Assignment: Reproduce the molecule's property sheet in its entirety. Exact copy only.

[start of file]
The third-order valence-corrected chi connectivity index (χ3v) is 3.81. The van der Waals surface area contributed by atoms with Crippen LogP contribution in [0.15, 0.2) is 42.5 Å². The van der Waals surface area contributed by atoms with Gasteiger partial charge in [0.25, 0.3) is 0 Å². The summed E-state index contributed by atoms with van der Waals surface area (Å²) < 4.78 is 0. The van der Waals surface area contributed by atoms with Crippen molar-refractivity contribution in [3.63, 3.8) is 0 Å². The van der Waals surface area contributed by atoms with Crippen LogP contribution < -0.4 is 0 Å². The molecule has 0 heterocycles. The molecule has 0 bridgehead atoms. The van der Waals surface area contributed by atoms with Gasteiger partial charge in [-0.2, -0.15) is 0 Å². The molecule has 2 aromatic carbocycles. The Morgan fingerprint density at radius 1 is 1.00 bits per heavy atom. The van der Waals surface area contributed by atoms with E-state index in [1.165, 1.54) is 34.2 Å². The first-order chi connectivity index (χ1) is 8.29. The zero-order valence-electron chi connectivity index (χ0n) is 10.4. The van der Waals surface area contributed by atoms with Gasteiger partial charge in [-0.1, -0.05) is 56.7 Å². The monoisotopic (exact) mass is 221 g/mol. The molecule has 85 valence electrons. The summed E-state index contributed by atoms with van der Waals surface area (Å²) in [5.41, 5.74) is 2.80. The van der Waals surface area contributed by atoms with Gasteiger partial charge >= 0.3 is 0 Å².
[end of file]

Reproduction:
The third-order valence-corrected chi connectivity index (χ3v) is 3.81. The van der Waals surface area contributed by atoms with Crippen LogP contribution in [0.15, 0.2) is 42.5 Å². The van der Waals surface area contributed by atoms with Gasteiger partial charge in [0.25, 0.3) is 0 Å². The summed E-state index contributed by atoms with van der Waals surface area (Å²) < 4.78 is 0. The van der Waals surface area contributed by atoms with Crippen molar-refractivity contribution in [3.63, 3.8) is 0 Å². The van der Waals surface area contributed by atoms with Crippen LogP contribution < -0.4 is 0 Å². The molecule has 0 heterocycles. The molecule has 0 bridgehead atoms. The van der Waals surface area contributed by atoms with Gasteiger partial charge in [-0.2, -0.15) is 0 Å². The molecule has 2 aromatic carbocycles. The Morgan fingerprint density at radius 1 is 1.00 bits per heavy atom. The van der Waals surface area contributed by atoms with E-state index in [1.165, 1.54) is 34.2 Å². The first-order chi connectivity index (χ1) is 8.29. The zero-order valence-electron chi connectivity index (χ0n) is 10.4. The van der Waals surface area contributed by atoms with Gasteiger partial charge in [-0.1, -0.05) is 56.7 Å². The monoisotopic (exact) mass is 221 g/mol. The molecule has 85 valence electrons. The summed E-state index contributed by atoms with van der Waals surface area (Å²) in [5.41, 5.74) is 2.80. The van der Waals surface area contributed by atoms with Gasteiger partial charge >= 0.3 is 0 Å².